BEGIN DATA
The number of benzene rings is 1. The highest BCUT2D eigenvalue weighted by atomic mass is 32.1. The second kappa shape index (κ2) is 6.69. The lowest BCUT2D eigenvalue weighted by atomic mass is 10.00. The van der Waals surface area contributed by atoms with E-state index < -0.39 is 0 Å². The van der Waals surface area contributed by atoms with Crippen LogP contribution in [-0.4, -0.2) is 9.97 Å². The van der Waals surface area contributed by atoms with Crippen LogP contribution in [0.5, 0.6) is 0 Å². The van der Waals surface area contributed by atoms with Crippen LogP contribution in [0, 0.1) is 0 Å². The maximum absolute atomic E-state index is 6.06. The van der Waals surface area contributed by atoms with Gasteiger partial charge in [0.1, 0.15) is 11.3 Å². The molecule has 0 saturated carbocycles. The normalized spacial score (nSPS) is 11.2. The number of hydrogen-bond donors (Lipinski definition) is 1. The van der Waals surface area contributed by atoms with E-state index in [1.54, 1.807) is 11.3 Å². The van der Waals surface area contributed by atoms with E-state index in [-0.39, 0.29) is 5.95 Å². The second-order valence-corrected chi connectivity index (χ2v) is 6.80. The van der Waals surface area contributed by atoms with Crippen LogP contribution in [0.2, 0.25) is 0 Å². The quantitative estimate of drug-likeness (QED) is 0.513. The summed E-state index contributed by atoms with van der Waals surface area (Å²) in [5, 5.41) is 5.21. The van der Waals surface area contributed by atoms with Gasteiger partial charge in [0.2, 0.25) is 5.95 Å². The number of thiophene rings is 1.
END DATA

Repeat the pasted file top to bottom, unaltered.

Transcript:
The number of benzene rings is 1. The highest BCUT2D eigenvalue weighted by atomic mass is 32.1. The second kappa shape index (κ2) is 6.69. The lowest BCUT2D eigenvalue weighted by atomic mass is 10.00. The van der Waals surface area contributed by atoms with E-state index < -0.39 is 0 Å². The van der Waals surface area contributed by atoms with Crippen LogP contribution in [-0.4, -0.2) is 9.97 Å². The van der Waals surface area contributed by atoms with Crippen LogP contribution in [0.5, 0.6) is 0 Å². The van der Waals surface area contributed by atoms with Crippen LogP contribution in [0, 0.1) is 0 Å². The maximum absolute atomic E-state index is 6.06. The van der Waals surface area contributed by atoms with Gasteiger partial charge in [0.1, 0.15) is 11.3 Å². The molecule has 0 saturated carbocycles. The normalized spacial score (nSPS) is 11.2. The number of hydrogen-bond donors (Lipinski definition) is 1. The van der Waals surface area contributed by atoms with E-state index in [1.54, 1.807) is 11.3 Å². The van der Waals surface area contributed by atoms with E-state index in [-0.39, 0.29) is 5.95 Å². The second-order valence-corrected chi connectivity index (χ2v) is 6.80. The van der Waals surface area contributed by atoms with Crippen LogP contribution in [0.2, 0.25) is 0 Å². The quantitative estimate of drug-likeness (QED) is 0.513. The summed E-state index contributed by atoms with van der Waals surface area (Å²) in [5, 5.41) is 5.21. The van der Waals surface area contributed by atoms with Gasteiger partial charge in [0.2, 0.25) is 5.95 Å². The number of thiophene rings is 1.